Is driving in Ireland difficult?
Ireland is one of the world’s most romantic destinations and the Emerald Isle is a favourite location for fishing, golfing, hiking and cycling. Attracting tourists from all corners of the world, many choose to hire cars to see as much of Ireland as possible. Roads in Ireland are generally in excellent condition and the motorway network to and from the capital is well managed. Much like driving in any major urban city, forward planning is wise and either hiring a sat nav or using Google maps is a good idea to avoid congestion or getting lost.
Once our of the city, country roads are a joy and should be enjoyed, whilst narror in places, those flanking the famous west coast offer unrivalled scenery and views. There is little to be concerned about when driving in Ireland, embrace the excellent choice of hire cars and low prices and make the most of your visit.
Most popular location to collect car hire in Ireland:
What documents do I need to hire a car in Ireland?
When hiring a car in Ireland you'll need to present the following documents;
- Full driving license (International Driving Permit may be required for some nationalities)
- Credit / debit card in the name of the main driver
- Car rental voucher (printed copy of e-voucher / app)
- A sense of adventure is not mandatory, but will add enjoyment
Minimum Age Requirements for Car Hire in Ireland
Most car hire companies in Ireland require you to be 25 or older to rent a car. However it is possible to rent a car with some car hire companies from the age of 21. If you are a young driver between the ages of 21-25 it is common for a surcharge to be added to the price of your rental car. The price of this additional charge can vary between rental car agencies and can also vary depending on the type of car you require. Please see the table below for further information:
Car hire supplier
Young driver supplement/day
Mini Guide to Ireland
Ireland can be found in the North West of the continent of Europe, it is one of the largest islands in the world and third-largest island in the whole of Europe. To the east is the Irish Sea and Great Britain; whilst in the West is the Atlantic Ocean. Ireland comprises of two separate states, the largest part, which covers around three quarters of the land mass is the Republic of Ireland, a sovereign state in its own right, whilst Northern Ireland is considered a part of the United Kingdom.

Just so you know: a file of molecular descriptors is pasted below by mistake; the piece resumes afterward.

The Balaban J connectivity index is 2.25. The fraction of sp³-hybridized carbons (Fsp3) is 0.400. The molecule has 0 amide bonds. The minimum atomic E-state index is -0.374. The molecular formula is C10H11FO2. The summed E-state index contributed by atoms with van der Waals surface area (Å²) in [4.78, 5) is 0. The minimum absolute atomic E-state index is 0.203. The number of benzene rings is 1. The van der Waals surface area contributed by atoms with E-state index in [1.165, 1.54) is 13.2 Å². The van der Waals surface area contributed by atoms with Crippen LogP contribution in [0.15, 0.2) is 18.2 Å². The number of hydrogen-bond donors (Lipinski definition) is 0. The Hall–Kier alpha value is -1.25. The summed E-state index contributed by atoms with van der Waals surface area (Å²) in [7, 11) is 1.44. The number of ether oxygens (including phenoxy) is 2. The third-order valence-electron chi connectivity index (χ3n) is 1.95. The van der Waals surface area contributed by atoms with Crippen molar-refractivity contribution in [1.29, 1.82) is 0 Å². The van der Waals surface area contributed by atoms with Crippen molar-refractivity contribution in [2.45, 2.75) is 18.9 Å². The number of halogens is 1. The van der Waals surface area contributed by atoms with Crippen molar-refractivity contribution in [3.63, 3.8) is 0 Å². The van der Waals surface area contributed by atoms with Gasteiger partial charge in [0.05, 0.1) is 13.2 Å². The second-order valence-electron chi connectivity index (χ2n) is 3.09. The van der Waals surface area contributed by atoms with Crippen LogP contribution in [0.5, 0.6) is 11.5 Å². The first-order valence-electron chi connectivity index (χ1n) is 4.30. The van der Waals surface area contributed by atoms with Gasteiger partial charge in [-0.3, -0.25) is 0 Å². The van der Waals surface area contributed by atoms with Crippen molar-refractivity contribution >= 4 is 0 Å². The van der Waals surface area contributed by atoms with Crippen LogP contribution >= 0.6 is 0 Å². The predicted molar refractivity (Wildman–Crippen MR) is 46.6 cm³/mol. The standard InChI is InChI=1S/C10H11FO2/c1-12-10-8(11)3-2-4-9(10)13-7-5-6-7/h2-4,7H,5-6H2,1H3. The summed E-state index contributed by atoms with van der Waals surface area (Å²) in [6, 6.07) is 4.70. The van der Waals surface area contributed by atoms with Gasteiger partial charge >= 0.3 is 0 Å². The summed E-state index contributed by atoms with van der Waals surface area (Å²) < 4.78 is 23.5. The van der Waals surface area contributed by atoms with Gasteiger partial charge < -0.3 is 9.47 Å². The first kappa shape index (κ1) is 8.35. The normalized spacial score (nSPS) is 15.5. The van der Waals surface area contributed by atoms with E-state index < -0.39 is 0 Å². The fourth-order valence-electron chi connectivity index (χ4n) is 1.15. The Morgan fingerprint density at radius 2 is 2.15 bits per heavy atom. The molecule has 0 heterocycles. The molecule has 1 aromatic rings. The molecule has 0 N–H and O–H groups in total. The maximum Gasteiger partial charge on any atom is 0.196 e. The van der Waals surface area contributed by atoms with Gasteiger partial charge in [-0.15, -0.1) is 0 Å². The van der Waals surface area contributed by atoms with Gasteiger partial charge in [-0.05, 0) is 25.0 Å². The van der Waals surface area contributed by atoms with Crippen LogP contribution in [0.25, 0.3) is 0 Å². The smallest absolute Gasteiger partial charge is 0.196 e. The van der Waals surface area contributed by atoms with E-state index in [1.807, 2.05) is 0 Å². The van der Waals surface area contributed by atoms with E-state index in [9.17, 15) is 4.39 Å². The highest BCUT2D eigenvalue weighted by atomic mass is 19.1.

Nicknamed the 'Emerald Isle' thanks to its green fields and large expanses of undeveloped rolling countryside, nearly 10% of Ireland is covered by dense forestation. In recent years steps have been taken to save these areas, especially with regard to overgrazing of cattle, and in some cases such as in Killarney National Park, large tracts of land have been completely fenced off.
Due to the fact the Ireland is a relatively small nation; it makes an extremely good choice of destination for those people who enjoy touring in their own vehicle. Regardless of where you stay in Ireland, almost all of the sights and points of interest will lay within an easy days drive. Possibly the best way to explore Ireland in this fashion is to stay in one of its larger cities, and take day excursions or trips to places that interest you the most.
Dublin is the capital city of the Republic of Ireland in the South, a truly cosmopolitan town with a long and varied history, a great place to use as a base of operations from which to explore the surrounding countryside. Dublin was originally a Viking settlement, and sits upon the banks of the River Liffey. Check here for Dublin. Dublin is noted for its vibrant nightlife especially in the Temple Bar area and its youthful population. It has also being voted one of the friendliest cities in Europe. Music forms a large part of Dublin culture and the town has been responsible for producing several world famous bands including Thin Lizzy, the Hothouse Flowers and the Boomtown Rats. There are a whole myriad of interesting places to visit within a short drive from Dublin, some of which we will explore below.
Just North of Dublin can be found Howth Head, this is a small Peninsula which can be climbed, and once at the summit the visitor is rewarded with breathtaking views across Dublin city. It should be noted that this climb should only be attempted in fine weather, not due to any danger or risk involved but simply because if there is heavy cloud or mist, visibility becomes extremely poor in this area.
For something a little more energetic, a trip to Kilternan may be just the ticket, a range of artificial ski and snowboarding slopes have been constructed, and are available for public use for a small fee. Don't worry if you have no experience, instructors are on hand to help out people of all experience levels from beginners to experts. Equipment is also rented on site, meaning you will not have to bring your own.
Upon the north side of Dublin within the Kylemore industrial estate can be found one of Dublin's new attractions. A large indoor karting track has been constructed in one of the old warehouses, and visitors can try their hand at this exciting form of indoor motorsport. The track features race commentaries and a computerised timing system. Visitors can either book a short session or hire the entire venue for larger groups.
Facts about Ireland
- Ireland is divided up into the Republic of Ireland which is about five sixths of the island and Northern Ireland which is part of the United Kingdom.
- There was a famine (often referred to as the 'Great Hunger') between 1845-1849 causing around 1 million deaths
- There are five international airports in Ireland and the busiest is Dublin Airport.
- Horse racing is very popular in the country and it is known worldwide for its breeding of fine race horses.
- Guinness is the most famous drink in Ireland and originated in Dublin.